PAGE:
“It’s going to be a different campus life.” Senior Taffy Lashley expects big changes back at Rutgers Newark. Universities across New Jersey can reopen this fall, only months after college students hurriedly packed up and went home to finish the Spring semester online under COVID lockdown. “As long as they’re following the social distancing guidelines as much as possible, putting limits on my classroom sizes, then I think that we can be back in the fall.”
Kevin Crawford’s headed to Rowan for his freshman year. “The experience of being on a college campus, for me personally outweighs the risk. If cases do begin to spike, I’d be all for going back to remote learning. But I think we deserve at least a chance.”
Well, here it is, Governor Murphy today signed an Executive Order allowing colleges and universities to reopen with state-approved plans to keep students and staff safe on campus. The Department of Higher Education is issuing detailed standards for ten different categories from housing and transportation, to testing, dining and classroom instruction.
New Jersey Secretary of Higher Education, Zakiya Smith Ellis said, “Institutions must observe standards of social distancing of six feet, sanitizing equipment and materials, hand washing, cleaning and disinfection, and accommodating individuals with symptoms or a positive diagnosis.”
In-person classes are limited to labs and other subjects that need hands-on guidance unless colleges obtain special waivers. Some classes could be hybrid, partly online. NJIT, an engineering school, is making special preparations. NJIT President Joel Bloom explained, “our students predominantly learn to work in teams from their freshman year on. You can do it. But it’s a massive challenge. So we think it’s a good thing to reopen in the fall.”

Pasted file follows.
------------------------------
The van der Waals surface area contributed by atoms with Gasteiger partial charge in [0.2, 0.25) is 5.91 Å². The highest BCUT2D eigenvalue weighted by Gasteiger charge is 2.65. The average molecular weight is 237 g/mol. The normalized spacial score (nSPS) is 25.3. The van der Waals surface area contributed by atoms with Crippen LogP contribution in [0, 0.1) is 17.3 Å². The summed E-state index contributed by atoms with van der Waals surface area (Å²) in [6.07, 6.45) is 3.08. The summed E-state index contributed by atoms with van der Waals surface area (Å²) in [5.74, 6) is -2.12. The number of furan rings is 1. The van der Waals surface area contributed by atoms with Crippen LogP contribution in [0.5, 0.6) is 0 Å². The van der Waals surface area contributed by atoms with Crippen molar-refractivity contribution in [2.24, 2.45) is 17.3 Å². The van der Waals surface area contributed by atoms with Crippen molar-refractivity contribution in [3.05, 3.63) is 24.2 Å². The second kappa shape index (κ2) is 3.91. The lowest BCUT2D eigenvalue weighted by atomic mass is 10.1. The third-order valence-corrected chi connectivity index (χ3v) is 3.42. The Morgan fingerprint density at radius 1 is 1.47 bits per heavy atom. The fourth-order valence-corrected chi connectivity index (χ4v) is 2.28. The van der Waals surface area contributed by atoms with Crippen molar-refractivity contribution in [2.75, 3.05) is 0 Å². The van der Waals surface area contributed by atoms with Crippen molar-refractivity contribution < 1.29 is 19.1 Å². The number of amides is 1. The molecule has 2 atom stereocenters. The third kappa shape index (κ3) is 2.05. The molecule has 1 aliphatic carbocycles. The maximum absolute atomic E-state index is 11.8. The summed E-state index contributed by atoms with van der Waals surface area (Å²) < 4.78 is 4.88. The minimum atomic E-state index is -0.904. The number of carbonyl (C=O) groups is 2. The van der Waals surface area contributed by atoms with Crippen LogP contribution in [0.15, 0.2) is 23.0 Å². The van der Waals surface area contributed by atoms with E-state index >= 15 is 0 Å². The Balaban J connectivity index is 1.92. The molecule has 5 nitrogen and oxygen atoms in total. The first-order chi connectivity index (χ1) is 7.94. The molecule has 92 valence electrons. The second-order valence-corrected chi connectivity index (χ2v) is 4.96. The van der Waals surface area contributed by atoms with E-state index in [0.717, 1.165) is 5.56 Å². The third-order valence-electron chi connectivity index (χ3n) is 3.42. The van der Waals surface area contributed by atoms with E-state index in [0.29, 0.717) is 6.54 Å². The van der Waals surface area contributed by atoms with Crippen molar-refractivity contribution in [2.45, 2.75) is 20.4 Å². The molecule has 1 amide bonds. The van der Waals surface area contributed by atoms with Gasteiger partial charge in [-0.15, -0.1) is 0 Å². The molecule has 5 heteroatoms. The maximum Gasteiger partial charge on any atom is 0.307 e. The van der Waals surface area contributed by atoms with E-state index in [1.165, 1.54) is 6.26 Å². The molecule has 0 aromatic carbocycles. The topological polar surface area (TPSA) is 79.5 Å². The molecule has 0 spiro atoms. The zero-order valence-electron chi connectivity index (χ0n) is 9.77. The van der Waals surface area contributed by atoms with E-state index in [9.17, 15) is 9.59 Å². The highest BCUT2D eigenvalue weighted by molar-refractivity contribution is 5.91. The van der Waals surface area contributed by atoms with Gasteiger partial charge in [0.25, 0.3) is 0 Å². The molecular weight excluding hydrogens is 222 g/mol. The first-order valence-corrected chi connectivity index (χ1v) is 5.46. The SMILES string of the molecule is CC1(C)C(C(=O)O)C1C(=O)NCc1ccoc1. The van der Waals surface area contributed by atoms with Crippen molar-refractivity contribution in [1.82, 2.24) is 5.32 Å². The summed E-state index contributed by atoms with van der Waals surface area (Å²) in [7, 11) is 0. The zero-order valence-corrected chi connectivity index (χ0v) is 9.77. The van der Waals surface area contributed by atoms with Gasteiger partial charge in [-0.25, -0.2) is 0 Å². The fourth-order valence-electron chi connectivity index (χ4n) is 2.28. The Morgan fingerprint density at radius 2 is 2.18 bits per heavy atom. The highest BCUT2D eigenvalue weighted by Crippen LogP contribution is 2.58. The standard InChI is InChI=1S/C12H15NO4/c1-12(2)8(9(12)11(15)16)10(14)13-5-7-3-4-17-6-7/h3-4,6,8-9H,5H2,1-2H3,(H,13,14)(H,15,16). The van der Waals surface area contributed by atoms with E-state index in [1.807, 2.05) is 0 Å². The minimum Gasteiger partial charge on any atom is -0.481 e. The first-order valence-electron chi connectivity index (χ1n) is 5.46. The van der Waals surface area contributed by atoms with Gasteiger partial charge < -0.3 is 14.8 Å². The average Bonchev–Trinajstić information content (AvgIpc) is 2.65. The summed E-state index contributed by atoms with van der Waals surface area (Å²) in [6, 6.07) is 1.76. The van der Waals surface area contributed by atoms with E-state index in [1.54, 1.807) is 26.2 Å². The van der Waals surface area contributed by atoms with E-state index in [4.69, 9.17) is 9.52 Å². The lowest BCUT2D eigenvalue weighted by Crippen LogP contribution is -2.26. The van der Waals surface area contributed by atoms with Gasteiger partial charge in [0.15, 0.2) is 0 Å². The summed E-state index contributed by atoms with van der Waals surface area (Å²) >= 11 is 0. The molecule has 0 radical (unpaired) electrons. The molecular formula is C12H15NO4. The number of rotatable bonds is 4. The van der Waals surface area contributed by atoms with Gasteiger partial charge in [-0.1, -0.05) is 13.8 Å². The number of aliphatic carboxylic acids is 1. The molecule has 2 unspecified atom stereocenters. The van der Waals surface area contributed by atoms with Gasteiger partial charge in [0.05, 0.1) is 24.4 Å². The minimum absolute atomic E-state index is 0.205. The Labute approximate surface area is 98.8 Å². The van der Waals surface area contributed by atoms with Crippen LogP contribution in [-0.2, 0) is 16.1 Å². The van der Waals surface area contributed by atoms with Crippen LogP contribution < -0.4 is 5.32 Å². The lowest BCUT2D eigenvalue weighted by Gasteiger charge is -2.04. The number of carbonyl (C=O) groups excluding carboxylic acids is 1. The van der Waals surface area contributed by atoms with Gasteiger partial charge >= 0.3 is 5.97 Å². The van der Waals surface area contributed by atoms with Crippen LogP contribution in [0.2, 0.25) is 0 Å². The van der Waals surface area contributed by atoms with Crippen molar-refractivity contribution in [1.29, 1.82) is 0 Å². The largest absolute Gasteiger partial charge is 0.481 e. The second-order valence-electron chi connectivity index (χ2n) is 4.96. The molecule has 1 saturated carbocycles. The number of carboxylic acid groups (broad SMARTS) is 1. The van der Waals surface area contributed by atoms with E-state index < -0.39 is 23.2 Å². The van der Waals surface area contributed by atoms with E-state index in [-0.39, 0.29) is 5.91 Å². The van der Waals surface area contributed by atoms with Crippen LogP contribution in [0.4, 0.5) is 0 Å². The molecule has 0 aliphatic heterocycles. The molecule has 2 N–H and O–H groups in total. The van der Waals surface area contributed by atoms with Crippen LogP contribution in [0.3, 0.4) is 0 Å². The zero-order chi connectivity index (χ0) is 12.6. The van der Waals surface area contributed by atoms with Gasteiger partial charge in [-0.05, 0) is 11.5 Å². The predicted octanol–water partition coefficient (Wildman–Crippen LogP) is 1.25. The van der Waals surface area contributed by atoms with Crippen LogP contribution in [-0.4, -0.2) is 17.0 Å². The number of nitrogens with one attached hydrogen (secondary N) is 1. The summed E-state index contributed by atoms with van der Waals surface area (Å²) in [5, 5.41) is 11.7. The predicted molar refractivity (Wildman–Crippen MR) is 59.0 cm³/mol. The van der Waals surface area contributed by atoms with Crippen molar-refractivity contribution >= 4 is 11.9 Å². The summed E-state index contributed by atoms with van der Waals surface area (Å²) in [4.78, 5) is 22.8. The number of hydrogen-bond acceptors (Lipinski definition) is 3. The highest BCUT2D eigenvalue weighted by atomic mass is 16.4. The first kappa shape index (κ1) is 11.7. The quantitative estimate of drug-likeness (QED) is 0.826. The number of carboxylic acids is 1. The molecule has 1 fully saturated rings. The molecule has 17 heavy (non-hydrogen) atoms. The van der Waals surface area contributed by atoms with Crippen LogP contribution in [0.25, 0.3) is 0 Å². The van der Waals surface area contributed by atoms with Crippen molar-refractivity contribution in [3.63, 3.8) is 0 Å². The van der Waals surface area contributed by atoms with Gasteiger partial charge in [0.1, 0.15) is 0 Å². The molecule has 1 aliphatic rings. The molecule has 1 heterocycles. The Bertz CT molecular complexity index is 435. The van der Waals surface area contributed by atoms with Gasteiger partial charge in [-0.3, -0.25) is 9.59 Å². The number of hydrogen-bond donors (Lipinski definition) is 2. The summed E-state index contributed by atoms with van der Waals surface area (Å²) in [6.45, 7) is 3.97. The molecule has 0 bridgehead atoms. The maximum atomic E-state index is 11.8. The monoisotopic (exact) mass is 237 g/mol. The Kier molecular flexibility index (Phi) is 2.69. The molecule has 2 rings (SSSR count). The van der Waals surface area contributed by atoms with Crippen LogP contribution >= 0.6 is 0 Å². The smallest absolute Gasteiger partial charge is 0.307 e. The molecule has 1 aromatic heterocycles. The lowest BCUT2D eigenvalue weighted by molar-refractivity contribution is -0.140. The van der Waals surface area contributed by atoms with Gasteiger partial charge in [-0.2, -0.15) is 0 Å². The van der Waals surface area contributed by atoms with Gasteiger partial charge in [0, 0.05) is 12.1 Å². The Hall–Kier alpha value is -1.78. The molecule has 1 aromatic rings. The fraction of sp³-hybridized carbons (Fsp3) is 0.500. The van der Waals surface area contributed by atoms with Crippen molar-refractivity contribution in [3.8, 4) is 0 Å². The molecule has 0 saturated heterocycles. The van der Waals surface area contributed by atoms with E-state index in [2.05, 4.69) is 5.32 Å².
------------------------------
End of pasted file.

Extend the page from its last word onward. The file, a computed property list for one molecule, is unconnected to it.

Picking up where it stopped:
NJIT has increased enrollment but schools aren’t permitted to fill dorms to capacity. At New Jersey City University more than 100 students have already been living at a social distance on-campus. NJCU President Sue Henderson remarked, “we’ve been very lucky, very fortunate we haven’t had any cases. Although if we have a case, we know what we need to do, we have quarantine space. And I think what we’ll have to do is take that practice and extend it out to the larger campus.”
“I think that people are going to get sick.” Behavioral science expert Laurence Steinberg warns opening prematurely will cause a COVID spike at colleges across the nation because most students are at an impulsive age. “Although these plans are well-intentioned, it’s very very difficult to see them working. That knowledge is not going to be enough to overcome the inclinations of young people to do risky things even when they know better.” Steinberg says many universities feel compelled to reopen to keep revenues flowing. But he warns, the ultimate cost could be very high.